You doubt that such an option exists in your city? So do my neighbors in our tony Milwaukee suburb of Whitefish Bay. There is a Spanish barrio everywhere, mis amigos. My daughter attends a charter school within the Milwaukee school district. An interdistrict-transfer program to encourage diversity allows her to attend school in the city, in much the way a minority student in an urban district can “transfer” to a suburban campus.

I, too, would probably have no idea that such an option exists, but I have become an expert, unwittingly, in seeking out bilingual education.

It began with my older son in the course of our family’s corporate move to Mexico City in 2002. I was obsessing over the research on the early window of opportunity in childhood for language exposure. To my surprise, all the preschools were bilingual or English-immersion. We were in the largest Spanish-speaking city in the world, and I could not find a Spanish-speaking preschool.

I extended my search into the foothills of the Federal District, on the western edge of Mexico City. Bilingual education had not yet reached Cuajimalpa, a small town about an hour’s drive from downtown. I enrolled my firstborn. He learned Spanish quickly, even transposing Spanish verbs onto English: “He pegged me at recess” from the Spanish verb pegar, to hit, with an English past-tense ending.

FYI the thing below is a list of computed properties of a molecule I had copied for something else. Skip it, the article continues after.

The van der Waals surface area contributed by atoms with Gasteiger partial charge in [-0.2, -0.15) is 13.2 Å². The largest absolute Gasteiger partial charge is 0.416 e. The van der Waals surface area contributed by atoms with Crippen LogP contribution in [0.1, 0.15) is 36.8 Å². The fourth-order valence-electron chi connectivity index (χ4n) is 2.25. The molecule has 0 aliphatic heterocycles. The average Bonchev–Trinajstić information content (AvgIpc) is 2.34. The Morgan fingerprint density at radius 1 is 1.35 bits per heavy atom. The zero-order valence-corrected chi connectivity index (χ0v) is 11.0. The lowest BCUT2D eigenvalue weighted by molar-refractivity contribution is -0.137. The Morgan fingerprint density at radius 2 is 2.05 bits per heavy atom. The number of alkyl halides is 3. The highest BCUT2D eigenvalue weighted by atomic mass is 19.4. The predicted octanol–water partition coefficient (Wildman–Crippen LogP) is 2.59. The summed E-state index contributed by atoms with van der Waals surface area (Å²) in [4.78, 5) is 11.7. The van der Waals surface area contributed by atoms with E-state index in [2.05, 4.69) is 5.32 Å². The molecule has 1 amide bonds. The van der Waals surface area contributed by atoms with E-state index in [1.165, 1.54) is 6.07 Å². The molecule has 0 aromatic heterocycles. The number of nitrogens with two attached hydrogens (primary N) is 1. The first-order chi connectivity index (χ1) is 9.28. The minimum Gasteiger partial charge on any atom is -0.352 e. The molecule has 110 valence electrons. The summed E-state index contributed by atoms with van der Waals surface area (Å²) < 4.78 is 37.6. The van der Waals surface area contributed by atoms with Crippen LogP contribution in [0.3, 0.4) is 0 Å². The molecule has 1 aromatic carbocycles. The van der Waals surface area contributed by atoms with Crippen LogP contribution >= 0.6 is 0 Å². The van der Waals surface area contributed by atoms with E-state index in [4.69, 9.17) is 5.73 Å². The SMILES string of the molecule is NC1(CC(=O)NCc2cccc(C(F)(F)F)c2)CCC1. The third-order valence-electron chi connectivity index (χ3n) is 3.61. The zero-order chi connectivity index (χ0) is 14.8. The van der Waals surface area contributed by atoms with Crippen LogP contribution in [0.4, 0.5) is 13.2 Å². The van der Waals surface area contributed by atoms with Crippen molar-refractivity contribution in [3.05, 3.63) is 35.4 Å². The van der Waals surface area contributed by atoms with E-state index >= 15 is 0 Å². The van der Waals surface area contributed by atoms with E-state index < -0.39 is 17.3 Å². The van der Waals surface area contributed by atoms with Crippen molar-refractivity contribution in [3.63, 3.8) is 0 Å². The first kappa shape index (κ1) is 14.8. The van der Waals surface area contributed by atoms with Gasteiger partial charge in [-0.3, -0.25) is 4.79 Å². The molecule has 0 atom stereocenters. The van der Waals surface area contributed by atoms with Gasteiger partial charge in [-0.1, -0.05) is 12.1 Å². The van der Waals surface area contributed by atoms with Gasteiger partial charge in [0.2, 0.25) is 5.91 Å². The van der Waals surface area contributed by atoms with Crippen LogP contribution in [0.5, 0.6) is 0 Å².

We moved from Mexico to Miami two years later. (Milwaukee was still in the future.) Miami was full of bilingual schools, and, in turn, I was full of hope for preserving Spanish for my son and his younger brother. Until I met all the playground moms. From a cultural perspective, they were fascinating to me. Mostly Cuban and Venezuelan, they were effortlessly bilingual. They spoke in perfect Spanish to their kids, who answered back in perfect English.

These Latina moms lamented the fact that once their kids started school, they stopped responding in Spanish. Even those who attended the bilingual schools. “But they understand everything,” they insisted. I heard this story over and over. And I didn’t want it to be mine.

Again, I searched for a preschool taught purely in Spanish, stocked with kids from Spanish-speaking homes so that English wouldn’t be an option. In Miami, I didn’t have to look as far as in Mexico. I traversed the historic neighborhood of Cuban exiles surrounding Miami’s 8th Street, known as Calle Ocho. There were plenty of overcrowded day-care centers, with barren playgrounds facing busy streets, teachers screaming at the kids in Cuban Spanish, and television-watching as part of the curriculum. I almost gave up.